I'm gone! Are ostriches really stuck in the sand?

It is an old fairy tale that has developed into a socially acceptable metaphor: there is danger, so the ostrich sticks its head in the sand because it believes that nobody can see it anymore. Let's face it, we should give the giant birds a little bit of intelligence. Image: the_builder - Fotolia.com

Ostrich doesn't stick its head in the sand

This fairy tale goes back to antiquity. According to the motto "I can't see anything, so I'm gone", the ostrich would stick its head in the sand if there was any danger. In fact, the head of the savannah can often not be made out by a mere reflection of the air when the giant birds lift something off the ground in their extensive surroundings. The head disappears behind the savannah-typical, low grass. If there is an acute threat to the offspring, ostriches lay flat on their nest to camouflage it. In this case too, from a distance, it looks as if they are acting as the metaphor suggests.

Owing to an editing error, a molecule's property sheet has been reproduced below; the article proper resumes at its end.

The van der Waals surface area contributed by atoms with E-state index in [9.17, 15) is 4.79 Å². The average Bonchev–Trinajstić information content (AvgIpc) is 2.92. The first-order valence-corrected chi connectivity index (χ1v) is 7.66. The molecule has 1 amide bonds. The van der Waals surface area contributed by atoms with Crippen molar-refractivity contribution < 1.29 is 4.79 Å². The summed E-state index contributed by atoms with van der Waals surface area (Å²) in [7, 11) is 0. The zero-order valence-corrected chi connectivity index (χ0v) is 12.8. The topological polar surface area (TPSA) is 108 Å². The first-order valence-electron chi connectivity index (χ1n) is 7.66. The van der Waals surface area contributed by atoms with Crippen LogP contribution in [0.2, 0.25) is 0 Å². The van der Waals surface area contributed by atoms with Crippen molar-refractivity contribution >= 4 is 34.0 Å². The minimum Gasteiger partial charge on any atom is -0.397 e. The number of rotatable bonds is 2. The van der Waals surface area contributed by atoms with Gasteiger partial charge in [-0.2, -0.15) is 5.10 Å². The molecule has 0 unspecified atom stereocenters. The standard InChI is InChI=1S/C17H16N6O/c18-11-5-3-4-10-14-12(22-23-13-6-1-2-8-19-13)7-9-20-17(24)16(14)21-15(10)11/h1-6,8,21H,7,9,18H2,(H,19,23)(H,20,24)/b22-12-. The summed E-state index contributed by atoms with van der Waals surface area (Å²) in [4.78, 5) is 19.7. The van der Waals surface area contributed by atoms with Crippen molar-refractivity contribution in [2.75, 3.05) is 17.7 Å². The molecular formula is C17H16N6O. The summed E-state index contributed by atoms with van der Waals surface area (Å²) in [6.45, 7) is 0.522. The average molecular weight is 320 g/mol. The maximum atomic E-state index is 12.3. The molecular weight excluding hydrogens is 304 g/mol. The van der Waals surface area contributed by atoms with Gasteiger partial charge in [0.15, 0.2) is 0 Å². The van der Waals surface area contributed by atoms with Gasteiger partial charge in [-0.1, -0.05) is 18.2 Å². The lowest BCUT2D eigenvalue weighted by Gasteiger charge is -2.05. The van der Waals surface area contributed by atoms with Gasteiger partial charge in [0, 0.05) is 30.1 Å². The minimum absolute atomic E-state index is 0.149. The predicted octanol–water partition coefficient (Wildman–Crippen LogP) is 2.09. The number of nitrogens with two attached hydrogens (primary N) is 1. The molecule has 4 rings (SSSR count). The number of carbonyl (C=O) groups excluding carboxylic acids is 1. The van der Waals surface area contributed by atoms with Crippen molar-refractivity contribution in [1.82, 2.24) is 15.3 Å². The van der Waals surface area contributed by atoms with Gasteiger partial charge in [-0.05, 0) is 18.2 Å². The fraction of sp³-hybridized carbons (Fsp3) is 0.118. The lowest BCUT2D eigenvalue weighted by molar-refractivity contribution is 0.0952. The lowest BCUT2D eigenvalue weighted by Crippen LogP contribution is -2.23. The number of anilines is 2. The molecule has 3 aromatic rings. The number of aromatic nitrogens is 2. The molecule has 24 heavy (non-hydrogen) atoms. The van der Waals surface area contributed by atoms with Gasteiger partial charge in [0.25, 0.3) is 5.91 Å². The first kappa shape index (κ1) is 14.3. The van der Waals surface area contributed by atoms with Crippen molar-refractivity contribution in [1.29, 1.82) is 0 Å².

A metaphor that made it into the Bundesliga

Even if an adult bouquet feels threatened, it does not stick its head in the sand. Rather, they lay their heads on the ground to hide from enemies and to hear sounds better. Which may not be the worst option with such a long neck. Nonetheless, the phrase has established itself in our society and is not always used unerringly, as Lothar Matthäus impressively demonstrated with his saying "Now we shouldn't just put the sand in our heads".

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